Is this the day that solar and wind changed the W.A. grid forever?
Renew Economy, 22 February 2019
The Australian Energy Market Operator has been fretting about the increase in the penetration of rooftop solar for some time now, and perhaps most of all in Western Australia, one of the world’s biggest “stand alone” grids, where the solar uptake is accelerating rapidly.
The state now has more than 1GW of rooftop solar on its main grid, which is located in the south-west corner of the state, and which is known as the South West Interconnected System (SWIS).
That makes rooftop solar the biggest source of electricity by capacity, and the uptake is growing at 35 per cent a year, according to AEMO.
It also has a growing amount of large-scale wind and solar capacity, as construction resumes following a three-year hiatus engineered by the previous Coalition government, and reforms are made that will facilitate access for renewables to the grid.
The isolated nature of the SWIS, both in its physical characteristics and some say in the culture of many in the industry, makes W.A. a fascinating case study.
And rooftop solar is particularly attractive because the west gets gets a lot of sun, and because consumers are finally being asked to pay the true cost of the fossil-fuel based grid, which was hugely subsidised by the government that has decided it can no longer foot the $500 million a year cost of making the electricity bills appear slightly more palatable.
But that rapid switch to rooftop solar is creating a very big “duck” curve that the grid operator is having to learn how to manage, as are others around the world where solar is a growing share of production.
The duck curve relates to the fall in demand in the middle of the day – driven by the uptake of rooftop solar – and the “ramping” needed to catch up with grid demand as it rises quickly as the sun sets in late afternoon, early evening.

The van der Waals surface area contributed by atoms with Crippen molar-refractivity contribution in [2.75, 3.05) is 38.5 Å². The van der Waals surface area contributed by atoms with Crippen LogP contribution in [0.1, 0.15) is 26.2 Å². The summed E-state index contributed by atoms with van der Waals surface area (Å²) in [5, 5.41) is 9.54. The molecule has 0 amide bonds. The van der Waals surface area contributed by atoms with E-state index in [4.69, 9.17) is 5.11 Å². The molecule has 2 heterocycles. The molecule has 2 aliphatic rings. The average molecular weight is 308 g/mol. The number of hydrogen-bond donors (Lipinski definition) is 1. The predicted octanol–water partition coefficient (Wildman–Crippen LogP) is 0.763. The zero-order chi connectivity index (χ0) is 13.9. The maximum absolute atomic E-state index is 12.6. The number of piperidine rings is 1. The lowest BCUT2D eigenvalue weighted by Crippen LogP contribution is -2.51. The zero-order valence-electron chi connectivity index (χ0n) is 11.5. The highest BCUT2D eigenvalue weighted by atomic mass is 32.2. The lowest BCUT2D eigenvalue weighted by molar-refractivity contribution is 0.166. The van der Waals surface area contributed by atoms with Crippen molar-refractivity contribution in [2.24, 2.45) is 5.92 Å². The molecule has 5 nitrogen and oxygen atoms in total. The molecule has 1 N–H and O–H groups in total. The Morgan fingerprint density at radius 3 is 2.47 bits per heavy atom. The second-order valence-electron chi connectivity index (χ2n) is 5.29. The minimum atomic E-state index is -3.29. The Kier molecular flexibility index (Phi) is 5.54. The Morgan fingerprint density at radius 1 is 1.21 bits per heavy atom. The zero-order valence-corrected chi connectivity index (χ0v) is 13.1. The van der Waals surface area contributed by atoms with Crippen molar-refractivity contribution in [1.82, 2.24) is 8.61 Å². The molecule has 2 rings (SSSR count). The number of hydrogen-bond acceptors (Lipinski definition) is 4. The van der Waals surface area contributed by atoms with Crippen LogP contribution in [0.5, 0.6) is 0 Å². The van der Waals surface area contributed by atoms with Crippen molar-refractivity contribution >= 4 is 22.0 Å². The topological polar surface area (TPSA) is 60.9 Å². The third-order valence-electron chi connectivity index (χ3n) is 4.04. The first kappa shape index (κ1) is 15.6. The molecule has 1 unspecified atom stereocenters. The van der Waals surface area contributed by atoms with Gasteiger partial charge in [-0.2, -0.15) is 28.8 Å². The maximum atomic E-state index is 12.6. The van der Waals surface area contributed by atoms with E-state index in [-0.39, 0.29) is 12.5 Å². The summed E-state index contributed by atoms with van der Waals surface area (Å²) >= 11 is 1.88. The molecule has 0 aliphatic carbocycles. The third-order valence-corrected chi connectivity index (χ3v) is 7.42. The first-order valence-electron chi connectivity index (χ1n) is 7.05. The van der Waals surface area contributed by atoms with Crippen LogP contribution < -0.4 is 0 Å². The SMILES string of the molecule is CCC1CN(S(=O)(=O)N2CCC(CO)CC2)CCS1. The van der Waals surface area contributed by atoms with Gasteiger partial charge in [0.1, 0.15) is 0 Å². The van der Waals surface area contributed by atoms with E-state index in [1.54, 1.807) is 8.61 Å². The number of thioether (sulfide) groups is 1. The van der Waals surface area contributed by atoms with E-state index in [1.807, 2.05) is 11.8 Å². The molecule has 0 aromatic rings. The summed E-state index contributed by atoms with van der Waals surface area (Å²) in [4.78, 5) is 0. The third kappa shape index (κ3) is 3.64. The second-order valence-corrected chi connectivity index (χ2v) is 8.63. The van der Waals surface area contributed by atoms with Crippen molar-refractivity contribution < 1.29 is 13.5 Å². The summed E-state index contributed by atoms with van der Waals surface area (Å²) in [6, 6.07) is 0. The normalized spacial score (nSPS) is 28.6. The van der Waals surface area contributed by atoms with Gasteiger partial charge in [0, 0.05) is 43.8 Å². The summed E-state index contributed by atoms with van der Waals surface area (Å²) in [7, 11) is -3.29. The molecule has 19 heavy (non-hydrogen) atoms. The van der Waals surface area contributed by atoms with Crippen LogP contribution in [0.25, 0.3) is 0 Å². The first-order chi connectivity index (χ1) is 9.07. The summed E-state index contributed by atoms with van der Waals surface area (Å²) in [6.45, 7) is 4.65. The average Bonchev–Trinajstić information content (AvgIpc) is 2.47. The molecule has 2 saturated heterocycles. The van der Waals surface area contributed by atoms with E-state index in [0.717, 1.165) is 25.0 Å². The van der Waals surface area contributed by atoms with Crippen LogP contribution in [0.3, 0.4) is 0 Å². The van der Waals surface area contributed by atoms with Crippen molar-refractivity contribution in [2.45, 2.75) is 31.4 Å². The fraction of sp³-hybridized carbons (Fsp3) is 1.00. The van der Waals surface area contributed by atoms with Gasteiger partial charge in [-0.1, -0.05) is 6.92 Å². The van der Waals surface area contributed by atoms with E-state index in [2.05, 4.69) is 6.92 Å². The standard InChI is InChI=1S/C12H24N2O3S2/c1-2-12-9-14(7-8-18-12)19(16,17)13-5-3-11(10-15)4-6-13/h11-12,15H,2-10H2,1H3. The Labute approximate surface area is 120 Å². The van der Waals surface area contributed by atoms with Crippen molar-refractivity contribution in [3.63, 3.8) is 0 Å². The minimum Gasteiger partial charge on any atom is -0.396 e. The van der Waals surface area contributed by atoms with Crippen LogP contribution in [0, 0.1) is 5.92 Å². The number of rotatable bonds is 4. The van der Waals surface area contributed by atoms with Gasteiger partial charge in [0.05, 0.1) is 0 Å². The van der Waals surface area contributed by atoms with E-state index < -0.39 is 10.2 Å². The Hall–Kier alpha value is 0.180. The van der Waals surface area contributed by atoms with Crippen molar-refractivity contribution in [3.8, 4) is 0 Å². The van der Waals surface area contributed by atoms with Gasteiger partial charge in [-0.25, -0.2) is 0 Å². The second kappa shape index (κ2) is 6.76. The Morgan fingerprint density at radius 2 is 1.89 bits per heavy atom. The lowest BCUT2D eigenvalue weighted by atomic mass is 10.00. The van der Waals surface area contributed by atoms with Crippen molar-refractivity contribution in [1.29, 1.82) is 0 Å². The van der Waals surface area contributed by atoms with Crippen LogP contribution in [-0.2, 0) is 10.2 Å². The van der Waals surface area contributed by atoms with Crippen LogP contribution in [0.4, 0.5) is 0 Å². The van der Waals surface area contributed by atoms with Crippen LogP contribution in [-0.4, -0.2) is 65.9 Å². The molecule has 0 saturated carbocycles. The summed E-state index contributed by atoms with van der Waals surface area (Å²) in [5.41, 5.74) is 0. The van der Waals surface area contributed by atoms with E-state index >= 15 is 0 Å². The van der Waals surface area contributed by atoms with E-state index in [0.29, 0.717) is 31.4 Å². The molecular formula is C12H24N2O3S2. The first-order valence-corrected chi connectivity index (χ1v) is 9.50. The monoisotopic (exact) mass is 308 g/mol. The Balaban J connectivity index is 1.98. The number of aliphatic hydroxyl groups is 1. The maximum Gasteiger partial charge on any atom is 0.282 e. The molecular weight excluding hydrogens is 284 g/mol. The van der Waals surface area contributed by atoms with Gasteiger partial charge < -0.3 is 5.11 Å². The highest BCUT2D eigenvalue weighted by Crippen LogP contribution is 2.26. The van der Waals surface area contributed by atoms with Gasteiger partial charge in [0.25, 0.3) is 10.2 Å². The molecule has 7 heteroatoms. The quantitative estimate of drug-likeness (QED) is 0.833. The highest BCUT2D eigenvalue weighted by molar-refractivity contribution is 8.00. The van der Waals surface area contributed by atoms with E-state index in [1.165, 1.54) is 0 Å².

The operator says that on October 18 last year, it was forced, for the first time, to call in “backup load following ancillary services” – broadly the equivalent of the directions that AEMO has grown accustomed to issuing in South Australia and more recently Victoria.
The operator said this was the result of volatile wind output, which delivered swings of up to 50MW in short time periods during the morning, compounded by variations of up to 100MW in the output from rooftop solar in the late morning as cloud cover moving across the south-west corner and Perth in particular.
At 11.30am, local time, the operator called on 50MW of Backup LFAS Down and 50MW of Backup LFAS Up, for a period of 3.5 hours to meet what it expected to be a volatile load profile. AEMO says it was justified because – as the arrow is pointing to in the above graph – a band of clouds around 1pm reduced solar PV output and caused a 300MW increase in demand, and its passing caused a 250MW reduction in demand in the next time interval (1.30pm). The back-up call was not costly – around $36,000 – although a second back-up call, on December 26, at 1am, caused on this occasion by rapid changes in wind output, was imposed for 8.5 hours (35.5MW) and cost around $81,000.
AEMO says the increasing level of penetration of rooftop PV and other renewable generation is going to increase the amount of volatility experienced on the power system going forward, and the number of directions. AEMO boss Audrey Zibelman addressed this issue at a symposium at UNSW this week, when she said that in Western Australia there is sometimes “too much rooftop solar that is not managed”, causing voltage to drop at a distribution level, and leading to curtailment of rooftop solar output.
“We have to start introducing the solutions now to make sure it works – otherwise we will be in the unenviable position of saying we can’t do any more,” Zibelman said. Those solutions include a shift to “orchestration”, which will allow networks owners and grid operators to use smart inverters to help manage distributed solar output. Battery storage, demand management and aggregated systems through smart controls of devices such as pool pumps could also do the trick.
“We want to be able to use all these investment, in a way to provide a private benefit and a public benefit and integrate then into the system,” Zibelman said. “It’s important for markets to be able to reward people to do that so that they are getting payments for the service. We have to get cracking.”